(updated 3-31-2022) Steven “Scuba Steve” Street at Blackburn’s Resort said the lake level Wednesday was is 552.97 feet msl and had risen a half-inch in the last 24 hours. “They run both generators for a few days, cut to one for a couple of days and have now completely quit since (Tuesday) night. The White River at Newport is at 19 feet and dropping. They always seem to quit generating when it rains and we are to get 1-2 inches (Wednesday).

“The lake level has actually been very stable for the last several weeks. The water color is still stained green and you can see your lure down about 2-3 feet, and it is clearer near the bank but the wind is keeping everything stirred up. The surface water temperature was 53 (Tuesday) afternoon and it has also been stable or hovering around that also for several weeks, but is creeping up. The wind has been incessant all week and has made it hard to fish the main lake. Some male crappie have moved to the backs of creeks and are staging for spawn, but there has been no evidence of either bass or crappie making nests yet. I found some schools of crappie on main lake points on brush from 18-25 feet but it has been hard to stay on them in the wind. If you use the anchor on your trolling motor to stay on the brush, it continues to hunt and spooks the fish. Go against the wind and use the motor as sparingly as possible, especially on the shallower fish.

“Bass are on the same brush but are on the bottom and they are mostly Kentucky bass. Tap the bottom with your spoon or creature bait while vertical-jigging.

“Some stripers are schooled after the spawn simulation and trollers are catching them on shad but are working hard to find them. Crappie are wanting to spawn bad and bass are a little behind them. Some warm weather and warm nights will bring everything along. All of March has been windy with cold fronts coming through every week slowing fishing but not stopping it. I am glad April is coming but it brings storms. Stable water levels bring good spawns.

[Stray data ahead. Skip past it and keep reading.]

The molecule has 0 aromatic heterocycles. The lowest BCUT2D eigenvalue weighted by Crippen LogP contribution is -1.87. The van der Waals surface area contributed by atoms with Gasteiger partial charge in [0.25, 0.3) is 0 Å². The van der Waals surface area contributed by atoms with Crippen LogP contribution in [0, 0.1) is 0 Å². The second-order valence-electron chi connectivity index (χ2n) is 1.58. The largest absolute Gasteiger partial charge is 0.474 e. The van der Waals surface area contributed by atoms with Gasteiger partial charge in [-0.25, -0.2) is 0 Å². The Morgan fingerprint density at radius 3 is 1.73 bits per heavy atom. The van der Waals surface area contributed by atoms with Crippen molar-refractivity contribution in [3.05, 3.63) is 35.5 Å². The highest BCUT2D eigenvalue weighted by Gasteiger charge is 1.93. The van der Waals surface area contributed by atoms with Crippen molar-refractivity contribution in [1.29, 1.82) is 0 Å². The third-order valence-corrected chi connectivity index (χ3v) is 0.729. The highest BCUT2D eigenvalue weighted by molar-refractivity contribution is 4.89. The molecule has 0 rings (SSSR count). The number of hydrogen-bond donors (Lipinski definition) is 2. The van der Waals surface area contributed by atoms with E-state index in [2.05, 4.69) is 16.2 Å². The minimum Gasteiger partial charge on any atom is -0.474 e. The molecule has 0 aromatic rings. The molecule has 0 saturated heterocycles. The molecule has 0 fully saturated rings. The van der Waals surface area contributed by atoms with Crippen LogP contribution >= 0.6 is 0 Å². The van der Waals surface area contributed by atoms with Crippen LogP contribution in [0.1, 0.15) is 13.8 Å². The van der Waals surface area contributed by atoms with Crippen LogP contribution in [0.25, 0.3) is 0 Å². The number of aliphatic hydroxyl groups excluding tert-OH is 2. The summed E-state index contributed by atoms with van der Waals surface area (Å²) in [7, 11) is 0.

For a daily fishing report and lake condition go to www.blackburnsresort.com and click on Scuba Steve's Blog.

 

(updated 3-24-2022) Lou Gabric at Hummingbird Hideaway Resort said Norfork Lake has had some fishing ups and downs due to the ever-changing weather patterns. But overall, the bite continues to be good for most species. Yes, you do have to look for bait to find the species that follow the bait fish, but typically once you find the bait, the fish will not be far away. The bait moves from very shallow water out to deep water then the cycle begins again.

Striped and hybrid bass are being found all over the lake. “Today I found them in the back of a medium-size cove where the strong southwest wind was blowing straight in. There were big schools of bait at the mouth of the cove, but once I passed the points of the cove, I found that the bait was scattered out. The fish were in 15-25 feet of water feeding on shad. The fun part of this area was that the largemouth, spotted and white bass were all feeding heavily on the surface. I also located a few scattered out striped/hybrid bass in 60 feet of water just outside of the main river channel. The bait was scattered out so, of course, the fish were scattered out as well. I am catching the shallower stripers either by casting out a small 3.5-inch paddle tail swimbait or a Kastmaster with a feather trailer. I have been catching all species on these two baits when I find them in relatively shallow water. The deeper stripers, I have been vertical-jigging a 3-inch plastic jig, but you can vertical-jig a spoon.”